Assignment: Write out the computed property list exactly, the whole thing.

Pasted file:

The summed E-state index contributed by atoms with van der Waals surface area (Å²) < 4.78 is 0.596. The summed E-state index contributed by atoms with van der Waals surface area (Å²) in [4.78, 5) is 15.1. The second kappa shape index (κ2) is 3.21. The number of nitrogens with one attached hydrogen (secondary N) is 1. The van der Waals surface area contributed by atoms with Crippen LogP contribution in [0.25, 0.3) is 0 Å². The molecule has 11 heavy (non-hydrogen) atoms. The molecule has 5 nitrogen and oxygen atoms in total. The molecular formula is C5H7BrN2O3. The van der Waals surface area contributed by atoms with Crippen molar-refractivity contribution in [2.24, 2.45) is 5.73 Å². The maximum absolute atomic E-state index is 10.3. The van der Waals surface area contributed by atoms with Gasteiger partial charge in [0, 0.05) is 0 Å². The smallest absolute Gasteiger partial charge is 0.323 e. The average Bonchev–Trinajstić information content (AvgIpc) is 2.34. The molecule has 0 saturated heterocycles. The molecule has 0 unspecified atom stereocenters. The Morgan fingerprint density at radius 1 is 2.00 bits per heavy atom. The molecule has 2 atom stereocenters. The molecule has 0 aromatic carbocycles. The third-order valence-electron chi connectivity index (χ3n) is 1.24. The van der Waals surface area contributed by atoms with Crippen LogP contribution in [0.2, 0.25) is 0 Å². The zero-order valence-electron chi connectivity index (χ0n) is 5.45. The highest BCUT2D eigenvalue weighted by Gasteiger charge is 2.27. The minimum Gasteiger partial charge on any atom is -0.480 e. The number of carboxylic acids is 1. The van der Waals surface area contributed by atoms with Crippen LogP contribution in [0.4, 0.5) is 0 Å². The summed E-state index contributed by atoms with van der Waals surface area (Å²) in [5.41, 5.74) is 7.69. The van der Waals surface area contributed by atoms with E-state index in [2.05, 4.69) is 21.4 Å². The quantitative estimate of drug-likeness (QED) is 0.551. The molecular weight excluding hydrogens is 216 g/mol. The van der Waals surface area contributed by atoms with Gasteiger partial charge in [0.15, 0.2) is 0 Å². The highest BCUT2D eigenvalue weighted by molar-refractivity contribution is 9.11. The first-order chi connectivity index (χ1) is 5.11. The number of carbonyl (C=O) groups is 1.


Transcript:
The summed E-state index contributed by atoms with van der Waals surface area (Å²) < 4.78 is 0.596. The summed E-state index contributed by atoms with van der Waals surface area (Å²) in [4.78, 5) is 15.1. The second kappa shape index (κ2) is 3.21. The number of nitrogens with one attached hydrogen (secondary N) is 1. The van der Waals surface area contributed by atoms with Crippen LogP contribution in [0.25, 0.3) is 0 Å². The molecule has 11 heavy (non-hydrogen) atoms. The molecule has 5 nitrogen and oxygen atoms in total. The molecular formula is C5H7BrN2O3. The van der Waals surface area contributed by atoms with Crippen molar-refractivity contribution in [2.24, 2.45) is 5.73 Å². The maximum absolute atomic E-state index is 10.3. The van der Waals surface area contributed by atoms with Gasteiger partial charge in [0, 0.05) is 0 Å². The smallest absolute Gasteiger partial charge is 0.323 e. The average Bonchev–Trinajstić information content (AvgIpc) is 2.34. The molecule has 0 saturated heterocycles. The molecule has 0 unspecified atom stereocenters. The Morgan fingerprint density at radius 1 is 2.00 bits per heavy atom. The molecule has 2 atom stereocenters. The molecule has 0 aromatic carbocycles. The third-order valence-electron chi connectivity index (χ3n) is 1.24. The van der Waals surface area contributed by atoms with Crippen LogP contribution in [0.2, 0.25) is 0 Å². The zero-order valence-electron chi connectivity index (χ0n) is 5.45. The highest BCUT2D eigenvalue weighted by Gasteiger charge is 2.27. The minimum Gasteiger partial charge on any atom is -0.480 e. The number of carboxylic acids is 1. The van der Waals surface area contributed by atoms with Crippen LogP contribution in [0.4, 0.5) is 0 Å². The summed E-state index contributed by atoms with van der Waals surface area (Å²) in [5.41, 5.74) is 7.69. The van der Waals surface area contributed by atoms with E-state index in [2.05, 4.69) is 21.4 Å². The quantitative estimate of drug-likeness (QED) is 0.551. The molecular weight excluding hydrogens is 216 g/mol. The van der Waals surface area contributed by atoms with Gasteiger partial charge in [0.15, 0.2) is 0 Å². The highest BCUT2D eigenvalue weighted by molar-refractivity contribution is 9.11. The first-order chi connectivity index (χ1) is 5.11. The number of carbonyl (C=O) groups is 1.